Now, no doubt Lydia would have been perfectly legitimate in saying to someone I opened my heart. That’s the way we do, we say, I chose the Lord Jesus Christ and then we read the bible and discover that he chose us. Or we say that I responded to the invitation and later on we read that it was the Holy Spirit who caused us to. But here it is, “Whose heart the Lord opened.” It was not Lydia, it was not her prayers, it was not even Paul. Paul was an apostle. Not even Paul opened her heart. In fact, the scripture plainly says, “Whose heart the Lord opened.” Now, I think this is significant in the light of the way in which Luke begins this great book. He begins this book by writing to Theophilus as he did in the book of Luke. He says, “The former treatise have I made, O Theophilus, of all that Jesus began to do and teach, until the day in which he was taken up, after he through the Holy Spirit had given commandments unto the apostles whom he had chosen.” But notice the expression, “of all that Jesus began both to do and teach.”

Now, in Luke’s gospel in the ministry of the Lord Jesus what Luke says that he writes there are the things which Jesus began both to do and teach; in other words, he has not stopped doing and teaching he began to do and teach in his earthly ministry and what he began to do and teach he continues now.

Now, I cannot prove this so I don’t want you to get the impression that I’m trying to prove this but I do believe that when we read whose heart the Lord opened that we’re reading what Jesus continues to do and teach. Now, if you read through the book of Acts, if you read through it in one sitting, and read through it in one sitting with the idea that I’m reading what Jesus continue to do and teach you’ll catch some of the flavor of the book and here when we read, “Whose heart the Lord opened.” I just feel that when we get to heaven we will discover that this is the Lord, the Son.

Now, the term Lord is suitable for Father, Son, and Spirit, but here in the light of those opening words this is what the Lord Jesus is continuing to do through the Holy Sprit. So, “whose heart the Lord opened,” is of course, a reference to the special calling by which a person is regenerated. So here is Lydia she is the recipient of common grace, she’s a friend of Israel, has come to understand a great deal about the Old Testament to be attracted to the teaching, she has heard Paul, she is the recipient of the general appeal of the gospel to all men; it is to go out to all men. And now, she is the recipient of the special calling by which she is brought to life through Christ. It is very important to stress, I think, the fact; that it is the Lord who opened her heart.

There are people who have the ideal that the way to bring people to faith in Jesus Christ is to engage in a lot of persuasion, and so we have very earnest appeals that are often very lengthily made; altar calls, they have come to be called. There are many churches that do not think you are preaching the gospel if you do not have an extended altar call as soon as the message is over.

Now, there isn’t anything wrong with a preacher preaching with earnestness and zeal, but if you think for one moment that it is by earnestness or by zeal that a person is brought to the knowledge of Jesus Christ you have a very faulty understanding of the gospel of Christ.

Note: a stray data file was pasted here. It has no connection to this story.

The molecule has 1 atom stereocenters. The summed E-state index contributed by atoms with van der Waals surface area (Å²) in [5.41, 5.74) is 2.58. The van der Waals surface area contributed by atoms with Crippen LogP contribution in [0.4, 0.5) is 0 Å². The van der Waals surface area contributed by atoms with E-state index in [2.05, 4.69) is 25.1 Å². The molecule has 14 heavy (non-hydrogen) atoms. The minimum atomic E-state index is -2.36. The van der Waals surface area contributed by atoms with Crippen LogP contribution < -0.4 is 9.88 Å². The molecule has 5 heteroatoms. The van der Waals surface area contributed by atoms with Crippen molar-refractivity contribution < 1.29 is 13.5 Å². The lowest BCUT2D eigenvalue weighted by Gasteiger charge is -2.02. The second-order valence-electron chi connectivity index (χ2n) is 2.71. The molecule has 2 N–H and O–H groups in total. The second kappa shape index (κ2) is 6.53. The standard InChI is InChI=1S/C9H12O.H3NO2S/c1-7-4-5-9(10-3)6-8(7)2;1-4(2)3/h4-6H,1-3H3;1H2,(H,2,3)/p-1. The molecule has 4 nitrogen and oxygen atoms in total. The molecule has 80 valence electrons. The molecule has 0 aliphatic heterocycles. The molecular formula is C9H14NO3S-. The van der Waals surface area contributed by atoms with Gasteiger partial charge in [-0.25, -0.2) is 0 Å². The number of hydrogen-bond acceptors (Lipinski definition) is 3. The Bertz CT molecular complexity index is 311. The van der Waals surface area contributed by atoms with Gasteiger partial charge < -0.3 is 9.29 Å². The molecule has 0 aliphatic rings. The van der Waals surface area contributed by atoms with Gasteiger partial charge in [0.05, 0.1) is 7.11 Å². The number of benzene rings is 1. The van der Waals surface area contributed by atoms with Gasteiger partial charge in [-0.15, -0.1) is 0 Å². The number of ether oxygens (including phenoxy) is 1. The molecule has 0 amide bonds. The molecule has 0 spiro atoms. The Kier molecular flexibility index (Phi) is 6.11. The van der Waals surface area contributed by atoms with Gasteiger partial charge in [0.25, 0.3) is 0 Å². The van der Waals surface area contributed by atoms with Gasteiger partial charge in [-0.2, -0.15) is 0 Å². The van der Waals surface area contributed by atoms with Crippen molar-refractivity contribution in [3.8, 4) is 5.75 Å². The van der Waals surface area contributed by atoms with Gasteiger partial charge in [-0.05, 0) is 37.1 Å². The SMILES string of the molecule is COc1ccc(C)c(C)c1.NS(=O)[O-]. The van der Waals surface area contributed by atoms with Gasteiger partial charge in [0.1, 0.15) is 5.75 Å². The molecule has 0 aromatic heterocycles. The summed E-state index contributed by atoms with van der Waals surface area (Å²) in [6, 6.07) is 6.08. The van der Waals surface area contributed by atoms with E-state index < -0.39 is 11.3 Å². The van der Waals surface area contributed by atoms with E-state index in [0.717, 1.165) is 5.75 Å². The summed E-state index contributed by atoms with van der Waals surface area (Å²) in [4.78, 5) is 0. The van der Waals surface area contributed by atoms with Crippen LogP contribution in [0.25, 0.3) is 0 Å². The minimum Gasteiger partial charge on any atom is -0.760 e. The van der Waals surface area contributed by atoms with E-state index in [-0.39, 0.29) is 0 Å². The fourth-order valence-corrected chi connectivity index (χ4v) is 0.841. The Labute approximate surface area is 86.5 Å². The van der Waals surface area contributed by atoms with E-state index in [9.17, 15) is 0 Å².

Oral Daphne, one of the greatest of the Southern theologians, has a little chapter on effectual calling, it’s a very interesting chapter and a very valuable chapter and in it he talks about this. He says after he points out the semi-Pelagians of New England felt that the work of the Holy Spirit is only suasive that means persuasive through the truth and not renovating or not bringing to life. And makes his work, that is the Spirit’s work, the same generically, only vastly stronger in degree with that of the minister who holds forth the gospel to his fellow men adds, “It was said for instance by Dr. Duffield, the only reason I cannot convert a sinner with gospel truth like the Holy Ghost is that I am not as eloquent as he.”

Now, what a misunderstanding of the gospel of Christ, if I were just as eloquent as the Holy Spirit I could convert a man. But the Holy Spirit does not convert my eloquence if that is true the apostle Paul confesses he had no eloquence in his remarks to the Corinthians he was there in fear and trembling and in no persuasiveness of human speech. In fact, you would be surprised that anyone was ever converted by Paul if it was by eloquence.

No, conversion is not by eloquence conversion is by the supernatural renovation of an individual through the Holy Spirit. And furthermore, it is not because our wills act in response to the truth and therefore, it is traceable to the act of our will. Our wills are secondary agents and they respond to our dispositions or our understanding. And so consequently when a person’s decision of the will takes place is because something more fundamental than the will, and what the Holy Spirit does to when he brings new life to a person is to renovate his disposition his inner nature so then his decision of the will is positive toward God. To change the human will is utterly inadequate and irrelevant to salvation because the change that is necessary goes back of the will so it’s a divine and almighty work of God the Father, God the Son, God the Holy Spirit, by which our disposition is transformed through the mighty power of the Lord God. That’s what happened when we read, “Whose heart the Lord opened.” The work that God did upon Lydia touched her inmost being or as Luke says, “her heart.”